SPRING HILL — When the earth opens up and swallows part of a major county thoroughfare, the existing sinkhole is only part of the concern.
In the worst-case scenario, the void is a telltale sign of unstable ground in the area that needs to be shored up before traffic can flow again.
Hernando County officials were happy to learn that was not the case with Mariner Boulevard. On Thursday afternoon, they reopened a section of one of the county’s busiest roads, 10 days after a large sinkhole opened there after Tropical Storm Debby.
The sinkhole — one of at least 30 that formed on county property — remained confined to the southbound lanes of Mariner near its intersection with Little Street, and the ground in the area is stable, said assistant public works director Steve Whitaker.
Crews filled the hole and repaved the road, which sees about 21,000 vehicles per day, according to county traffic studies.
“We were fortunate it was isolated to the area we repaired,” Whitaker said.
The county contracted the work, and the purchase order to repair the sinkhole was issued for $155,000. Whitaker said he expects the final bill to come in under that.
Two smaller sinkholes on nearby Claymore Street will be repaired soon, Whitaker said.
County airport officials are hoping for the same kind of geo-technical report for the area where three sinkholes formed, said Mike McHugh, the county’s manager of business development. The hole that swallowed part of an airport taxiway, as much as 75 feet wide and 15 feet deep, is the largest known to have formed in the county in Debby’s wake. Two smaller holes formed on either side.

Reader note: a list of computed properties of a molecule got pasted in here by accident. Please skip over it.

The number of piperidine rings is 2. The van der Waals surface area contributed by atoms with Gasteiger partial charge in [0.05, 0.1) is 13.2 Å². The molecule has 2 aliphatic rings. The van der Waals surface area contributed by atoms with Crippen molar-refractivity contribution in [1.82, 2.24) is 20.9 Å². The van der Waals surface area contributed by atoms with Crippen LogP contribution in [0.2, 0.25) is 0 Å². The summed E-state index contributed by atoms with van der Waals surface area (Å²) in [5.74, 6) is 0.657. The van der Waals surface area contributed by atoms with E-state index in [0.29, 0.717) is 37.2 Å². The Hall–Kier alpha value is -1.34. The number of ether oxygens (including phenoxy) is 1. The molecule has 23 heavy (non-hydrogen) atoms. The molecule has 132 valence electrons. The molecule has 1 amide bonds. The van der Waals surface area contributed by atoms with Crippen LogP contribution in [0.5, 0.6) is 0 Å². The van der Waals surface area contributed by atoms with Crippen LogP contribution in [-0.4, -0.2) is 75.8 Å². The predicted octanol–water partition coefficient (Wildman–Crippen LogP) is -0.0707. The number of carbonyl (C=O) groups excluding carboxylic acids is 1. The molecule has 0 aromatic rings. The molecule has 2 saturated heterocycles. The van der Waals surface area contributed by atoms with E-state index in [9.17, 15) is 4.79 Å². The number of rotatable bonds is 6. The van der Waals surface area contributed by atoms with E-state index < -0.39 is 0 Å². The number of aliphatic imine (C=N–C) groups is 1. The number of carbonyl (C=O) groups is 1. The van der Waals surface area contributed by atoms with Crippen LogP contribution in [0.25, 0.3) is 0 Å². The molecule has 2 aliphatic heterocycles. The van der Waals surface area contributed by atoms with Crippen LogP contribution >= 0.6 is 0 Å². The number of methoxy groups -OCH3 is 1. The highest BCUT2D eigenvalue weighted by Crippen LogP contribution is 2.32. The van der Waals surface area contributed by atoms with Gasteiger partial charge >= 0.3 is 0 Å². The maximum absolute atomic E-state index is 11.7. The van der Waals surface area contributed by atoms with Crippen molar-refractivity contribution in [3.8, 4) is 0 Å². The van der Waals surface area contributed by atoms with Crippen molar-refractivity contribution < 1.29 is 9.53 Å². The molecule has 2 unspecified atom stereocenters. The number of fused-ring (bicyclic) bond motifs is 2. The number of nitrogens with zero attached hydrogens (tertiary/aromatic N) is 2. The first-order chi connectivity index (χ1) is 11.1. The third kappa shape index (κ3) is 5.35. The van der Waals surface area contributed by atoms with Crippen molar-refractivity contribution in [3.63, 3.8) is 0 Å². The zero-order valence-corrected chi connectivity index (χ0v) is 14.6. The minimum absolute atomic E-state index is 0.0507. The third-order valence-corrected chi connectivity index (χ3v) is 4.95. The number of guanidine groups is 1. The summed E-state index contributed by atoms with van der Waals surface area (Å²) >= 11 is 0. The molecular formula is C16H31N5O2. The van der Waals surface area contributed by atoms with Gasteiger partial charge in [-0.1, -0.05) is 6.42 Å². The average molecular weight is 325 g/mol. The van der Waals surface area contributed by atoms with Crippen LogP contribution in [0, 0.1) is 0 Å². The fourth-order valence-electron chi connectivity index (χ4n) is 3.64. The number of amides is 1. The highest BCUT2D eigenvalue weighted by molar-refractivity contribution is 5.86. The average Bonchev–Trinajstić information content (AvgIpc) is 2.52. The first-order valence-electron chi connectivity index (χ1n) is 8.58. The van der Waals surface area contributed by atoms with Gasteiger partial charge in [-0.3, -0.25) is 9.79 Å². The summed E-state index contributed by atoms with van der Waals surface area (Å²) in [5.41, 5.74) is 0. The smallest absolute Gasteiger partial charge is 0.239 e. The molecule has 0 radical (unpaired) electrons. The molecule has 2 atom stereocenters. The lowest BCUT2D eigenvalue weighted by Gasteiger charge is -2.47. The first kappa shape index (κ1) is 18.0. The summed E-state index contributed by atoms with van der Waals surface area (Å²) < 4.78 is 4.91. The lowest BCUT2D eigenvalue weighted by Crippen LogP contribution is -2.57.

Engineers drilled in the area and used ground-penetrating radar this week, and a report outlining a repair strategy is expected Monday, McHugh said.
“I don’t think they came across anything of great concern,” he said.
The airport has remained open, and operations have not been affected.
Elsewhere, the main entrance to the Hernando County Detention Center and a portion of Spring Hill Drive, submerged by Debby’s floodwaters, are now dry.
Both Spring Hill Drive and the jail entrance opened Monday, but the jail access road was closed again Tuesday after it appeared to be settling. Crews discovered a void underneath the surface, filled it with grout and repaved the area. The road is expected to reopen today, Whitaker said.
Normal prisoner visitation, suspended since the storm, likely will resume Monday, said Sheriff’s Office Capt. Michael Page.
Sinkholes that formed in drainage retention areas throughout the county also will have to be repaired eventually, but they are low on the priority list, Whitaker said.
As the repairs are checked off the to-do list, the bills mount. County officials still are awaiting word from Washington that President Barack Obama has signed a public assistance disaster declaration that will qualify local governments for federal reimbursement to cover repair costs.
The threshold for a county to be eligible for damage assistance is $587,000. Hernando’s current tally is about $700,000, but that is sure to increase significantly, said emergency management director Cecilia Patella.
“I expect it will be in the millions (of dollars),” Patella said.
The repairs to the Peck Sink stormwater project on Wiscon Road southwest of Brooksville are expected to cost hundreds of thousands of dollars. And the tab for overtime costs for county staffers to repair and clean up after Debby is mounting. An itemized list will be submitted to the federal government.
“It adds up quickly,” said County Administrator Len Sossamon. “Our people were alerted up front to keep very good records.”
The public assistance declaration is distinct from the disaster declaration that makes individuals and businesses affected by the storm eligible to seek aid from the Federal Emergency Management Agency. That declaration came this week. The deadline to register is Sept. 6. For information, visit disasterassistance.gov or call toll-free 1-800-621-3362.